Author: Evelyn Head | Category: Around Campus | Biomedical Engineering (M.S.) | Biomedical Engineering (Ph.D.) | August 18, 2014
With each new year comes new possibilities, and the recent BME orientation emphasized the many opportunities afforded to students in the program. Nine new Ph.D. and sixteen M.S. students viewed numerous bulletin boards along with the 60 plus current students.
Posters were attached and lined the hallway of the Greehey Cancer Center, detailing the research projects conducted by faculty and current students. One by one, presenters were bombarded with students who wanted to learn about their research endeavors. Interestingly, not all of the presenters were from UTHSCSA; in fact, a large portion of posters were from The University of Texas at San Antonio (UTSA). A
lthough the BME program has been in place for 10 years, many people are unaware that it is a joint alliance between UTHSCSA and UTSA where students take classes at both campuses.
Many of the new students cited the alliance as one of the reasons they decided to become a part of the program. Corinne Nawn, an entering master’s student, described biomedical engineering “as a bridge between the fields of health science and engineering.”
In order to be that bridge, however, students need the academic support of both disciplines, and that is exactly what they receive in the BME Program.
More importantly, Corinne believes that the BME program will help her to become a mediator between the scientific and technical aspects of biomedical engineering, allowing her “to solve problems in an elegant but people-friendly way.”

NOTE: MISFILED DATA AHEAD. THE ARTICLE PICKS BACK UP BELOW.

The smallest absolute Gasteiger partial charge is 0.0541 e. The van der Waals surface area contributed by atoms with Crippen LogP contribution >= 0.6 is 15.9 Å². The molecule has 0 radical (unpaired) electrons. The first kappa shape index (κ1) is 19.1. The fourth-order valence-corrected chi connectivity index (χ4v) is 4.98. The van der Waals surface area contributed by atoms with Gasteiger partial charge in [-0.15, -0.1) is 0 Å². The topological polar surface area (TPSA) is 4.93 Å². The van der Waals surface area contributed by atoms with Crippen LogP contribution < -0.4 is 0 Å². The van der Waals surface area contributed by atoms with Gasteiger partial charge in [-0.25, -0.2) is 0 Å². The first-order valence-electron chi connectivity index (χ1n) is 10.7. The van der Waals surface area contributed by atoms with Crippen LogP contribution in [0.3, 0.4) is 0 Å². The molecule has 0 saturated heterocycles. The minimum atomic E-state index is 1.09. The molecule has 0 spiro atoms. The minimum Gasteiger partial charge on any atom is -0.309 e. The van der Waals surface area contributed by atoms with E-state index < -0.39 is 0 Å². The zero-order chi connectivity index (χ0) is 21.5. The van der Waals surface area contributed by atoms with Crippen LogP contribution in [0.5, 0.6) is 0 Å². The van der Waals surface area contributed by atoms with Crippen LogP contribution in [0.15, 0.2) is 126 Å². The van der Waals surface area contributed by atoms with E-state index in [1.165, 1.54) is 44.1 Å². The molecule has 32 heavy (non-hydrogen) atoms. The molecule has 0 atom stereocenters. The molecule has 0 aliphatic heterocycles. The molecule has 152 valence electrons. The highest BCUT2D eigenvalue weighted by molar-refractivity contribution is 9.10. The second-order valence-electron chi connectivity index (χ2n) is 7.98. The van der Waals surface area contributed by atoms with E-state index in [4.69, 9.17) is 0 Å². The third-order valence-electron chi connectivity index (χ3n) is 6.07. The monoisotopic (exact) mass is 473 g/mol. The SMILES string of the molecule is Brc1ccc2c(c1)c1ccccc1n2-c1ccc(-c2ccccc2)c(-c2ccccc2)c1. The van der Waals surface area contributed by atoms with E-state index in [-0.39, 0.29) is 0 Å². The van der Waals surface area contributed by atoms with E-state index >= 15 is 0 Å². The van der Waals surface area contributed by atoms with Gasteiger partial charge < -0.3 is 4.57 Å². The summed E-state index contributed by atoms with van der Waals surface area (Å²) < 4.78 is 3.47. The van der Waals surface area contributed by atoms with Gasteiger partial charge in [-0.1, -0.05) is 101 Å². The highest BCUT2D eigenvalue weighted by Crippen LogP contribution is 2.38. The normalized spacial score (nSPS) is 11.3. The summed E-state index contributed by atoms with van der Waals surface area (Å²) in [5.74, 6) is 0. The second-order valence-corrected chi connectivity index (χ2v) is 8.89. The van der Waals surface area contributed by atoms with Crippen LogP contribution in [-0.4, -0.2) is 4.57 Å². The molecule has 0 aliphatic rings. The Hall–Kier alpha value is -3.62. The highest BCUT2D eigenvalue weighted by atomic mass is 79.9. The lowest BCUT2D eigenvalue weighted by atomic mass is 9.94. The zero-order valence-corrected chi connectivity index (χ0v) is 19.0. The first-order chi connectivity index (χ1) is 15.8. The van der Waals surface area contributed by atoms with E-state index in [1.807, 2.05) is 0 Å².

Romina Aznavaleh, a new master’s student, initially didn’t see herself continuing her education anytime soon. In fact, she had planned to take a year off; however, a meeting with a UTSA graduate advisor changed all that.
She was introduced to
biomedical engineering and was suddenly intrigued.
Although she focused on chemistry as an undergrad, Romina is steadfast in her commitment to the BME program; she is confident that her new educational endeavors will equip her for a “global” industry.
Furthermore, Justin Long, a PhD student who will graduate in the fall, believes the “applied science” of biomedical engineering helps to draw in students with diverse academic backgrounds.
Ultimately, the varied knowledge helps to address and solve problems from different perspectives.
When asked what advice he would give to new BME students Justin said, “Take charge of your education. If you want something than you have to go after it.”
Copyright © 2017 The University of Texas Health Science Center at San Antonio
Links provided from the UTHSCSA pages to other websites do not constitute or imply an endorsement of those sites, their content, or products and services associated with those sites.